(1)Michael Godby, ‘William Kentridge’s History of the Main Complaint: Narrative, Memory, Truth’, in Sarah Nuttal and Carli Coetzee, Negotiating the Past: the Making of Memory in South Africa, Oxford University Press, Cape Town, 1998

©blackdog 2009

Saturday, 19 September 2009

Paul Winstanley

Man Watching TV 2003
Oil on Linen 100 x 121 cm
Frieze Art Fair
15 October 2004

I was lucky to see this work at the Frieze Art Fair in London on the stand of the American Gallery “1031PE”, as it is now in a private collection. He paints very few with figures, usually preferring paintings based on photographs of uninhabited interiors and landscapes. It is unusual in another respect too, his paintings are usually drained of colour and this has a vibrant warm orange contrasting with the blues of the interior.

The title describes the subject of the painting, a man watching television but gives nothing away of the circumstances. However, looking at the painting I make my own associations, and these are of passing time in a waiting room.

The type of chairs, the arrangement around a decorative rug and the lack of a bed suggests a waiting room or a common room in a private hospital rather than a hotel room. We see the man only from the back as we join him in the room and wonder which chair to select. I feel drawn into remembering the times I have experienced this situation myself and the selective blurring and distortion that he has used to develop the image from the original photograph lend it the atmosphere of a memory.

The obvious parallel with his work is with the paintings of Gerhard Richter, but I sense Winstanley is less interested in the reproduction of a photograph than with exaggerating the atmosphere of a memory that is remembered through experience rather than the nostalgia associated with a snapshot.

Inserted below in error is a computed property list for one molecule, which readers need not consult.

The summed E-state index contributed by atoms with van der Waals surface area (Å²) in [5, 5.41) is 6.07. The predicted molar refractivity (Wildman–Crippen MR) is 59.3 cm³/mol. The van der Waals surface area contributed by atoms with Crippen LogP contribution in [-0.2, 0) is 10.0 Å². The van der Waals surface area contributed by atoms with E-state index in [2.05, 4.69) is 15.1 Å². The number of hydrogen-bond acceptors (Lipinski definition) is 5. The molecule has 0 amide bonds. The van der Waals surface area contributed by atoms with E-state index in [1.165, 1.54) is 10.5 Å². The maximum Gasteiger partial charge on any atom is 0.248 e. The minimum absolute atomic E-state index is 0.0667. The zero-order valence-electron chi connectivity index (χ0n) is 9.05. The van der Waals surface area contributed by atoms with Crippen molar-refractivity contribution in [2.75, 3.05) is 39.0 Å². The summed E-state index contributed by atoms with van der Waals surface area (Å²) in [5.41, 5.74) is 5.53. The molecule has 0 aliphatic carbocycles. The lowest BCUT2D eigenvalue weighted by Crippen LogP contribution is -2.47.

His uninhabited interiors are usually of non-spaces such as lobbies, offices, corridors and windows with net curtains; places that we pass through without a thought. Whilst they too can have melancholic associations I don’t think they are as strong as those I felt looking at this painting and that is something to do with having to share the space with another.

©blackdog 2009

Sunday, 13 September 2009

Marlene Dumas

Gelijkenis 1 & 2 2002
Oil on Canvas 60 x 230 cm
Punta della Dogana, Venice
17th August 2009

This diptych by Dumas is based on the famous Hans Holbein the Younger painting “The Body of the Dead Christ in the Tomb”, both of which are now owned by François Pinault and were on display in his new contemporary art space in Venice. They were originally exhibited one above the other, but for some reason his curator has split them onto separate walls. I felt this diminished the concept and made any concept behind the work hard to grasp. Of the two it is the second canvas that is the closest to the Holbein which is in the Basel Kunstmuseum (not seen), and whilst it is only a facsimile or simulacrum, the copy draws a power and melancholic aura from the original.

The painting represents a corpse stretched out on a slab with the loins covered with a white cloth. The painting is life sized and we view the painted emaciated corpse from the side with the right arm in full view with the hand protruding slightly from the slab. The chest shows a blackened wound from the soldier’s spear and the hand the stigmata from the crucifixion. The expression frozen on the face is one of hopeless grief, a man deserted by God without any promise of redemption.